As we move along our aging path, we encounter events or issues for which
we are not prepared. One of the biggest events is the advent of aging and
subsequent deterioration of our parents.
Society puts great emphasis on the 'downtrodden.' However, issues on aging
know no economic bounds. There are all sorts of help available for low
income seniors through local, state, and federal governmental agencies.
There are multiple not-for-profit organizations involved in delivering
care and comfort for low income seniors. All of these resources are needed
and valuable, but who is looking out for the seniors who don't qualify
for any of these services? Just having financial resources doesn't automatically
mean you have the ability to care for yourself. We must make aging the
issue regardless of our resources.
Many baby boomers will have adequate financial resources available as
they age. Today, the boomers are faced with the aging and care of their
parents. Tomorrow, boomers will face their own issues of aging. What goods
and services will be available for the boomers as they age? How will health
care be delivered in the next twenty years? How will home care be delivered
in the he next twenty years? Currently most people desire aging in place,
remaining in their own homes or retirement living arrangements. As the
boomers reach these needs, what will be available?
The vast majority of seniors today do not want to end their lives in a
nursing home and the boomer will follow this pattern.
The most important health care person to enable seniors to remain in their
homes is a physician. No in-home medical services are performed without
a physician's orders. This should be the beginning of the cycle. Proactive,
preventive health care for seniors would be far less expensive than waiting
for a crisis to occur.
We need to develop a group of physicians who are 'stay at home' advocates
for our seniors.
In the stay-at-home model, simple mobility can be a problem coupled with
transportation. Our stay at home physician groups should develop nurse
practitioners or physician assistants that can 'make house calls.' If seniors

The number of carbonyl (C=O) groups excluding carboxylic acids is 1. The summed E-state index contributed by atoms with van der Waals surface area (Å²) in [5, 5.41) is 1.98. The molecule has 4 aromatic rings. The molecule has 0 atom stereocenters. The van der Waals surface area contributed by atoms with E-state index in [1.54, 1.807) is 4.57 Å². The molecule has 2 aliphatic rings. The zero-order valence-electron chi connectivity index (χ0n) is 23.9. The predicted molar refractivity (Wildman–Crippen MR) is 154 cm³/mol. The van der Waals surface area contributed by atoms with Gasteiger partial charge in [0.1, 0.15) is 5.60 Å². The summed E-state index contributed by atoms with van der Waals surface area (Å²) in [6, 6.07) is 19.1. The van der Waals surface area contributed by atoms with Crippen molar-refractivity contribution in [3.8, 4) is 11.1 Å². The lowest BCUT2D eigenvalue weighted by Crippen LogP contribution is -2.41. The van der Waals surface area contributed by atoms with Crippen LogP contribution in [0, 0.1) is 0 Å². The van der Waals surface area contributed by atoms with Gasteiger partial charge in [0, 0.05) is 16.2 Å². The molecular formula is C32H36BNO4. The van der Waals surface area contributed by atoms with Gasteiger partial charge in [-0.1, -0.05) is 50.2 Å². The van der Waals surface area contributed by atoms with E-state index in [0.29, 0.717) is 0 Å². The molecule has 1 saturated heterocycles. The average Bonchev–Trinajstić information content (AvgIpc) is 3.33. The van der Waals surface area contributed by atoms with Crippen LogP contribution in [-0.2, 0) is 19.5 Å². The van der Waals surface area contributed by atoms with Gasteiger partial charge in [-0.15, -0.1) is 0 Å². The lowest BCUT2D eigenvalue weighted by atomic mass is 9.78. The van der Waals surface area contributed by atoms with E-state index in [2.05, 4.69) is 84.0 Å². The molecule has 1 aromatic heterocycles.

have trouble accessing health care, take health care to them.
Helping seniors make their homes safer would help ease the booming health
care burden. Preventing falls and accidents is easier than treating the
injuries created by falls and accidents.
Transportation of seniors to office visits and required laboratory work
becomes an ever increasing problem. We already have the ability to perform
many testing procedures in the home.
Health Care campuses need to be more senior friendly. We need to develop
centralized, easy to access, safe parking for seniors throughout our community
with regularly scheduled shuttles to the front door of the appropriate
We should ensure proper and appropriate reimbursement rates through Medicare,
Medicaid or private insurance to cover physician related house calls. By
streamlining and delivering proactive, preventive health care, both the
physical and financial burden would be improved.
Physicians or those prescribing in-home services should not have financial
ties to in-home service providers. We need to develop competitively priced
goods and services required to help seniors stay home. The vast majority
of services required to help seniors remain in their homes is assistance
with daily living activities. The amount of time required for in-home medically
necessary services is minimal. Even in today's rest home model, the vast
majority of services are non-medical assistance with daily living activities.
We need to separate in-home medical services from in-home non-medical
services. The medical model does not have the ability to deliver personal
care goods and services on a competitive basis. The medical model is highly
bureaucratic, over regulated, and its hierarchy is difficult to change.
The ability and skill to understand and manage the delivery of non medical
goods and services is different than those for the delivery of health care.
You wouldn't ask your doctor to tune up your car nor would you ask a registered
nurse to wash your clothes.
Locally our largest providers of in-home services are nurse owned or hospital
owned home health agencies. Medical institutions have figured out how to
justify charging over $5.00 for an aspirin. We can buy a bottle containing
well over 100 aspirin at Wal-Mart for less than $5.00. Why do we think
medical institutions are going to provide personal care economically?
In the future, Home Care needs to be delivered by separate providers
from Health Care. Today, Health Care is trying to be all things to all
people. Health Care should concentrate on the delivery of health care.
Forward as recited from “Think Ahead
of Disaster” by Eric Naegler